With fees falling, how can ETFs stand out?
Keeping investment costs low may be David Zuckerman’s most important job as an adviser. Over the last few years, he’s shifted client assets out of pricier mutual funds and into lower cost exchange-traded funds – he now has 70% of his client’s equity investments in ETFs.
Naturally, he’s been excited to see that fees on numerous ETFs have come down even further over the last few months. “I’ve embraced my role as a cost controller,” says the founder of Los Angeles-based Zuckerman Capital Management. “It’s good to see that fees keep falling.”
In October, the ETF fee wars began heating up yet again. BlackRock cut costs on a number of its products, including its iShares Core S&P ETF, which went from 0.07% to 0.04%. Charles Schwab slashed its fees soon after, reducing its small-cap and mid-cap ETF funds from 0.07% to 0.06%. BlackRock then cut fees on several smart-beta products, while Fidelity lowered its costs, too. In February, ETF giant Vanguard began trimming fees on 124 of its fund shares, including on its S&P 500 fund, which fell by one basis point to 0.04%.
For cost-conscious advisers like Zuckerman, anytime a client can pay less on an investment the better, but with costs already so low on so many ETFs, many are asking themselves whether it’s worth switching to a new provider, just to save a basis point or two.
It’s a something Zuckerman has wondered about himself. “I haven’t changed any of my holdings this year in response to a change in fees,” he says. “But if I wasn’t as confident that my ETF lineup was as low cost as it could be, then I would re-evaluate."
FEES KEEP FALLING
Fee cuts are nothing new in the ETF world. According to the Investment Company Institute, the average expense ratio on index equity ETFs was 0.23% in 2016, down from 0.34% in 2009.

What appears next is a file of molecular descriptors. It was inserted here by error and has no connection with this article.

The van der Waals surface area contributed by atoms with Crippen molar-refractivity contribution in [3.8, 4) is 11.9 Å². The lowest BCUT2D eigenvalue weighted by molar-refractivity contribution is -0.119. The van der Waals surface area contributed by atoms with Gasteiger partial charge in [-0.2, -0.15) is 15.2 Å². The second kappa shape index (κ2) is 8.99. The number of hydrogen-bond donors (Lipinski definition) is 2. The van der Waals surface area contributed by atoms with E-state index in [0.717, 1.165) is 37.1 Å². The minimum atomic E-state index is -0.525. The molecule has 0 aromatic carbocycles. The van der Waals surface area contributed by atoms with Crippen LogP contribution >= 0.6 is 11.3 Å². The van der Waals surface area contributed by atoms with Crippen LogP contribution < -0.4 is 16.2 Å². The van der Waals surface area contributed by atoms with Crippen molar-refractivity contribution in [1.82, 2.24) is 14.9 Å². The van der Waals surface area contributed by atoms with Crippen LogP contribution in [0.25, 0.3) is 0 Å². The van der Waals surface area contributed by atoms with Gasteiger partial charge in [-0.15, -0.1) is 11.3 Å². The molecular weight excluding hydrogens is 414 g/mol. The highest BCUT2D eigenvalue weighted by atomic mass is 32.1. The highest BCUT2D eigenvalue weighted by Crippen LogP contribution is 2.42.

At one time, Vanguard was the only major retail-focused player in the ETF space, but that changed in 2009 when BlackRock purchased Barclays Global Investors, which started the iShares brand. Soon after the sale, BlackRock began chopping fees to get more market share.
“They decided to do more of a smash and grab and go for a ‘take as much share as we can’ approach,” says Greggory Warren, an equity analyst with Morningstar. “That’s more or less been their modus operandi for the past seven years.”
They’re doing it partly to attract new investors – and rising ETF inflows have allowed these companies to afford the fee cuts – but it’s mostly because they don’t want to lose the ones they have. “It’s all about maintaining share,” says Warren. Indeed, even some core products, such as IVV, iShares’ S&P 500 ETF, and VOO, Vanguard’s S&P 500 fund, have seen fees cut by several basis points over the last few years.
However, a company like State Street, which runs the SPDR S&P 500 fund, the largest S&P 500 ETF, hasn’t entered the fee war fray, opting to keep its fee on that fund at 0.09%. “If I were State Street, I would be more nervous if the other guys are selling at 4 basis points when you’re selling at 9.”
MORE TO ETFs THAN FEES
If the fee wars have done one thing besides allowing clients to keep more of their return, it’s that it’s made advisers think harder about other factors that go into product selection. If every fund comes with about the same ultra-low price, then expenses stop becoming a differentiator.
Marty Reid, president of Lincolnton, North Carolina’s Reid Financial Consulting, says that costs have always played a part in ETF selection, he is putting even more emphasis on other factors now that costs are so low. He looks at sector weights, returns, dividends, valuations and more when deciding what to put in client portfolios.
“Cost is important, but it’s not the only factor we consider, especially if we’re talking a couple of basis points between funds,” he says.
Zuckerman agrees. All else being equal, he’d buy the fund with the lowest cost. But at these prices, he can base decisions on other factors, like downside capture and risk-adjusted returns, and still be able to carry out his fiduciary duties.
Still, Zuckerman is keeping an eye on where the fee wars go next. In theory, costs could drop to zero, but it’s unlikely as it would cost providers a lot of to give away their products. Economies of scale could allow BlackRock and Vanguard to cut a little more, but Warren thinks we’re nearing a bottom.
Some funds, though, do have room to move. International equities and other specialty funds still charge 40 to 60 basis points and if those expenses dropped to 15 basis points, then Zuckerman would be quick to shift assets to a competing product.
In any case, the fee wars are good for clients, he says, and if one of his funds starts to look less attractive than another, he will make the switch. “I have made changes in years past based on lower fees,” he says. “And it’s definitely something I’ll take into account in the future.”